Plain White T's - Every Second Counts (Cover Artwork)
Staff Review

Plain White T's

Every Second Counts (2006)

Fearless / Hollywood

I'm willing to forgive most of the shortcomings pop-rock bands bring to the table. I don't expect much creativity, I don't expect earth-shattering lyrical revelations, and I don't expect instrumental mastery. What I do expect is catchy and succinct music with lots of replay value, and for reasons to be named shortly, Plain White T's have never made that grade.

Sure, most bands of this ilk could be written off as corny, hokey, or any number of colorful adjectives. Plain White T's are on a different plain, though. They're able to take those corny qualities that can often be endearing and take them to a ridiculous level, such as is heard on "Hate (I Really Don't Like You)":

You were everything I wanted, you were everything a girl could be / You left me broken hearted, now you don't mean a thing to me.
Blink-182 caught a lot of flack during their tenure as a band for sophomoric lyrics, but if there's ever been words taken straight off a Sharpie-covered middle school locker, it's those. I don't want to feel dumber just by hearing lyrics, but that's a foregone conclusion with the all the trite thoughts this band has penned. When people listen to bands like PWT's, they want to be able to sing along, they want to have some sort of connection to the lyrics, however minor they may be, and it's hard to imagine that happening anywhere on Every Second Counts.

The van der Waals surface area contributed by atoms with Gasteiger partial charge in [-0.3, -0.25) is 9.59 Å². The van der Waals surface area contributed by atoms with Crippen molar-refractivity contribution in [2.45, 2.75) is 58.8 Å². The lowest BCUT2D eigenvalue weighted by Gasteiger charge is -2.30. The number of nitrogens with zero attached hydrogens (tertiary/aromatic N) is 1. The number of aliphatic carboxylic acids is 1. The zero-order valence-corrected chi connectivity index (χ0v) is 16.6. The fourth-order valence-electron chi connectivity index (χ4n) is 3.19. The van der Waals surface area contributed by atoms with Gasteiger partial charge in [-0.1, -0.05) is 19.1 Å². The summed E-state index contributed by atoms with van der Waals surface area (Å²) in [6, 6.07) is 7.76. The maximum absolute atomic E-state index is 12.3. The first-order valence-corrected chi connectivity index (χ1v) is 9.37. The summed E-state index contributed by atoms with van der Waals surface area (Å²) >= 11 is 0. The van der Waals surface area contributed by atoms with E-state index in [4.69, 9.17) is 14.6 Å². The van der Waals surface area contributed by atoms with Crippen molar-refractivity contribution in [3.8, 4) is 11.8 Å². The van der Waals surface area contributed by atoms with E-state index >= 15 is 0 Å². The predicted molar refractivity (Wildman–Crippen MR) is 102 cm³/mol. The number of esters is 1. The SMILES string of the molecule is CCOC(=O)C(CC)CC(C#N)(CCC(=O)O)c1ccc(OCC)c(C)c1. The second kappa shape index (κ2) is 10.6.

In their favor is the fact that they were able to write some definitively catchy hooks, and it's shown right out of the gate with "Our Time Now," a mid-tempo track with extremely simple chord progressions and an infectious chorus. It's the way anyone who likes pop-rock wants songs to be constructed -- easy to follow and easier to enjoy. There's not much to invest in a song you've likely heard before played slightly differently by another band entirely. They also fire off some real missteps, thoughl; "Making a Memory" is that down-trodden, ‘introspective' effort that's as token as it is disjointed. The punchy chorus is accompanied by some weak instrumentation that doesn't fit at all, and as if you had to ask, the lyrics are equally as disappointing. Even in a genre as welcoming to break through in as pop-rock, there's pitfalls to avoid, and Plain White T's step right into all of them.

Well I guess this is growing up.